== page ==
EAST CLEVELAND — The estate of a 13-year-old girl struck and killed last year during a police pursuit has filed a wrongful death lawsuit alleging that by disregarding procedures the Cleveland officers involved in the chase are responsible for her death.
On Dec. 20, 2019, 13-year-old Tamia Chappman, who was a student at Superior Elementary School, was walking to a library in East Cleveland with a group of friends when a car fleeing from police went up onto a sidewalk and struck and killed her.
The pursuit began in Cleveland after a woman outside a Target was carjacked at gunpoint by two men. An off-duty officer, who witnessed the robbery, followed the stolen car. Soon after, officers responded to the location and gave chase. The pursuit, which the lawsuit refers to as “egregiously reckless and unnecessary,” continued into East Cleveland at speeds up to 75 mph.
The pursuit ended near Lakefront and Euclid avenues when the car crashed after hitting Tamia. A 15-year-old boy was arrested at the scene. He has since been charged with murder, aggravated robbery and robbery.
"It's still a difficult situation to deal with with the way she was taken away from them," said Chappman's aunt, Eileen Cunningham.
Click here to read the lawsuit.
The lawsuit, which was filed against nearly two dozen Cleveland police officers, states that the officers’ actions in the chase “were in conscious disregard of or indifference to a known or obvious risk of harm to another that was unreasonable under the circumstances.”
"It is clear from our independent investigation these 22 officers did not exercise due care and as a direct result of that Tamia Chappman is not here with her family," said attorney Shean Williams during a teleconference announcing the filing of the lawsuit Thursday.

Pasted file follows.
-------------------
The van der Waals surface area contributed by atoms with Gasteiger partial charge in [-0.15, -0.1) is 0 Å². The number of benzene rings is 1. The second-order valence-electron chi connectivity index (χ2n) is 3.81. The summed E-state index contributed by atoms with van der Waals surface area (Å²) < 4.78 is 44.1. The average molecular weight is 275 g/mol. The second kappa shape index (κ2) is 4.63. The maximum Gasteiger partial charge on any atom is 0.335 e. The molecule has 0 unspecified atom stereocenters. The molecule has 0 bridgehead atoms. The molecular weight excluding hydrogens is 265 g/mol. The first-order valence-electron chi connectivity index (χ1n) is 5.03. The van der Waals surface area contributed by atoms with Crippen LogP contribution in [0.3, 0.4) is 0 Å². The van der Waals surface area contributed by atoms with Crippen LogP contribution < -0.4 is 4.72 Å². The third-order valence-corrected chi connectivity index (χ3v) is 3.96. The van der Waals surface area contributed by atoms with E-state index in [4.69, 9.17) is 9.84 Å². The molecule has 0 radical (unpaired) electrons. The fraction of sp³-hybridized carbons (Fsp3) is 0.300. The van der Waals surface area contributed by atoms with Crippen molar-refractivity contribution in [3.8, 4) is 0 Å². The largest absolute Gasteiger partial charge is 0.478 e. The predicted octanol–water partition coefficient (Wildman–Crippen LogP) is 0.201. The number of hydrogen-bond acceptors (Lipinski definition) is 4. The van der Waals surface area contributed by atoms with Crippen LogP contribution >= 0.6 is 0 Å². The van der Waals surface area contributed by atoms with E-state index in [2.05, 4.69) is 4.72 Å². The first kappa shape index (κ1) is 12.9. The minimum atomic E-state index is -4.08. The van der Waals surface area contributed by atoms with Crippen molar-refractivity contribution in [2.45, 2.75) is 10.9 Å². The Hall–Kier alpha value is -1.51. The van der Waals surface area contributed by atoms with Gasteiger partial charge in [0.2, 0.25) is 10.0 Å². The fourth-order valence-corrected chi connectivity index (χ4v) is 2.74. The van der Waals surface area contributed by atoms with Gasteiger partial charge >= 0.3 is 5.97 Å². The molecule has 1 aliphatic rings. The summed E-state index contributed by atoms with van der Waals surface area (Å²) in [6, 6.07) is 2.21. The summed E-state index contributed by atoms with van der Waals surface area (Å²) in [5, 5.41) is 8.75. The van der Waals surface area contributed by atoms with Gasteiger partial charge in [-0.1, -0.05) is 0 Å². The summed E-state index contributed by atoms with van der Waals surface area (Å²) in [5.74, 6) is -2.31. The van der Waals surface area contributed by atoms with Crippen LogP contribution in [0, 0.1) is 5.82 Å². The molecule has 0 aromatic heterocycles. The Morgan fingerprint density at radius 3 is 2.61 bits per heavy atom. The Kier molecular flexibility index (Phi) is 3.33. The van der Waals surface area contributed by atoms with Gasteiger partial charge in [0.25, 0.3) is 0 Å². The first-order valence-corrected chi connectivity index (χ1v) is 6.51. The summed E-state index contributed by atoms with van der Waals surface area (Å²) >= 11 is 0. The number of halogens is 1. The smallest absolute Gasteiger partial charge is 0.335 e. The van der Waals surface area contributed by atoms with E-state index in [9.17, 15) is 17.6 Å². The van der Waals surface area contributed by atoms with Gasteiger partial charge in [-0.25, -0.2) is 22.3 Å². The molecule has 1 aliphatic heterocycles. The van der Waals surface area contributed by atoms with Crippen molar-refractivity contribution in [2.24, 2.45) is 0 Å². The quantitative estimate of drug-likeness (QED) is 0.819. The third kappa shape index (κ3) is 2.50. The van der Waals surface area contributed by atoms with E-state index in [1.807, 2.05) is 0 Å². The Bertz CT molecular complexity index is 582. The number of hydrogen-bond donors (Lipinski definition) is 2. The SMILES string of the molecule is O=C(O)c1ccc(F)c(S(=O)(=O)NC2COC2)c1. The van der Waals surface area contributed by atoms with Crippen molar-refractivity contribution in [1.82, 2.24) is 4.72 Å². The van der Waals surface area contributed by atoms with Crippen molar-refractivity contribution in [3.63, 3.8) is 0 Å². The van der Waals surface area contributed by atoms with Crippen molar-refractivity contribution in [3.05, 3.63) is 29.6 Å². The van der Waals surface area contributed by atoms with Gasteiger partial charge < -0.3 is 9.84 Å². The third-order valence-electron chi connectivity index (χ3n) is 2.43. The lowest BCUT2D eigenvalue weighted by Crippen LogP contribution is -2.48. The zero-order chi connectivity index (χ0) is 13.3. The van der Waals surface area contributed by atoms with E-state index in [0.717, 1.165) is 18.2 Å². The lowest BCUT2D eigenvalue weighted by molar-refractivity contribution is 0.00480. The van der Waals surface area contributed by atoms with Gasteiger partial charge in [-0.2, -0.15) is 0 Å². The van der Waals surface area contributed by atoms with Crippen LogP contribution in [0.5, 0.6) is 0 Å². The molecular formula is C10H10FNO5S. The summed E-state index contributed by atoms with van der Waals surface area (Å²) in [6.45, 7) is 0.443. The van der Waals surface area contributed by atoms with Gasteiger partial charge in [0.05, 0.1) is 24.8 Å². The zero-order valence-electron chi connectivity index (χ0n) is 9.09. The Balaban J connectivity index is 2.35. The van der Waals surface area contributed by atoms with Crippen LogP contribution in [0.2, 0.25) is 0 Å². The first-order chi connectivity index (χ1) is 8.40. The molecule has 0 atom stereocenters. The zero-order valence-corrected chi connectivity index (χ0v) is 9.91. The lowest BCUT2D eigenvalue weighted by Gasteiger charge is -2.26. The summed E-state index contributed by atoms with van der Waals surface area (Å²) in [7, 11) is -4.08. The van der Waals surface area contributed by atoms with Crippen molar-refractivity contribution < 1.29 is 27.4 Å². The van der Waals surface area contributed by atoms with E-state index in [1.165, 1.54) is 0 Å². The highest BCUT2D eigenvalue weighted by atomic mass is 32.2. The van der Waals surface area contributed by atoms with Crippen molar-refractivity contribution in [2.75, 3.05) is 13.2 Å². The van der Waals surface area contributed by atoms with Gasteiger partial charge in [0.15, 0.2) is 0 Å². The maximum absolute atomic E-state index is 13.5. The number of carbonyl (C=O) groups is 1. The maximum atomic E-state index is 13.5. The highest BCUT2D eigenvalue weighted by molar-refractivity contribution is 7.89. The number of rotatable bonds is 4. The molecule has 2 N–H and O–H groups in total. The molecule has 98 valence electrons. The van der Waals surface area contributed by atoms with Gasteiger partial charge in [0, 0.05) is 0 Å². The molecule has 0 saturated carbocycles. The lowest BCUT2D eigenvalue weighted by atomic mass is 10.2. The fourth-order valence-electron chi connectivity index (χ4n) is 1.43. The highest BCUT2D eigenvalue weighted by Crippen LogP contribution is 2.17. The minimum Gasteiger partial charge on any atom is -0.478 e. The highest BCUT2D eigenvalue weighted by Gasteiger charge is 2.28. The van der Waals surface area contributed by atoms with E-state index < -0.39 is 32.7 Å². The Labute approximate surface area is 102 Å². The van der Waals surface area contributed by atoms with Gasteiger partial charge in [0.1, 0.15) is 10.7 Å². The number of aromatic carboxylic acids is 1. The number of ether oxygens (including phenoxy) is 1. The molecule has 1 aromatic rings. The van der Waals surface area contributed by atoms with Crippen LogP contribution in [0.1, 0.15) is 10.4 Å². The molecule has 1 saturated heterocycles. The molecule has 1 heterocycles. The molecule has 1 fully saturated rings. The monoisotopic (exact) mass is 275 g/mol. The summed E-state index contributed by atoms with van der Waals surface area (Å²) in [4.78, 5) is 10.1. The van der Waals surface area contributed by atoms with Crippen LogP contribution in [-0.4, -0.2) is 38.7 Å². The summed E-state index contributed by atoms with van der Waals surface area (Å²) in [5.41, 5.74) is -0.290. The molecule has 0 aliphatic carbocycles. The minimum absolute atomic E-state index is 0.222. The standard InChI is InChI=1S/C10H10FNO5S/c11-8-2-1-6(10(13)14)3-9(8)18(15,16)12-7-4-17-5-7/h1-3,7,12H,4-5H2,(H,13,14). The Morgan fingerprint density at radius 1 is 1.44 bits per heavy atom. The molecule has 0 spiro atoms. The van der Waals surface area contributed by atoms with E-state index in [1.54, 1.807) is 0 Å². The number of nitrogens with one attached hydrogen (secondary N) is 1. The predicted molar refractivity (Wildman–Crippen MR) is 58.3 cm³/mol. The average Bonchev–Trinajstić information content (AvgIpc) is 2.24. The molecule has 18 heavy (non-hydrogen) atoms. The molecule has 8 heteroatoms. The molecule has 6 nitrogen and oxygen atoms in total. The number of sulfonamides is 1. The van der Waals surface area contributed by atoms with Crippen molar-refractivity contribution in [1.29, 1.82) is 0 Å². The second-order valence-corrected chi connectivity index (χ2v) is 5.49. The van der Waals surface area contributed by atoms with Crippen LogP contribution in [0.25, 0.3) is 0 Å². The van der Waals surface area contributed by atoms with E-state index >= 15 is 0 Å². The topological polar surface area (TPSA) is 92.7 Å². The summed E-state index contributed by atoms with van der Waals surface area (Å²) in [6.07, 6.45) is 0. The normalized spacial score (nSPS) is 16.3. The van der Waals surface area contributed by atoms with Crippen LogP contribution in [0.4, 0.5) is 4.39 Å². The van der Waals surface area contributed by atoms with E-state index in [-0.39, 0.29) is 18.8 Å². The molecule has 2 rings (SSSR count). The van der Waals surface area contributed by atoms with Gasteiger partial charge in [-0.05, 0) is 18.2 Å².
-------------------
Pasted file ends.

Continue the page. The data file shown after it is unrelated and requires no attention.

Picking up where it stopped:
It also states that police violated Ohio law and department procedures “in that the immediate danger of the pursuit is less than the immediate danger to the public if the suspects in the fleeing vehicle remained at large.”
According to the lawsuit, Tamia’s death was a “direct and proximate result of the negligent, grossly negligent, willful, wanton, reckless, intentional, extreme and outrages actions” by the defendants.
"At the time that this incident, chase occurred, the original victim was already safe," said Williams. "The only thing they were chasing at that point was property. There's never a situation where property should be taken over the life a person, particularly this young lady."
The lawsuit seeks a jury trial and an unspecified amount of compensatory and punitive damages.
Jeff Follmer, the president of the Cleveland Police Patrolmen's Association issued the following statement:
"Tamia Chappman's death was a tragic loss. Officers acted within the guidelines that day and committed no wrongdoing. The chase was initiated by two individuals who committed a violent crime and needed to be apprehended."
But attorneys for Chappman's family believe a lack of training and policies giving officers too much discretion in pursuits need to change.
"The responsibility to protect and serve was not on these individuals, it was on the officers who gave an oath to this family and to this community to take reasonable actions when they're serving out their duties," said Williams.
The department made the following statement: "This incident remains under investigation. The city does not comment on ongoing litigation."
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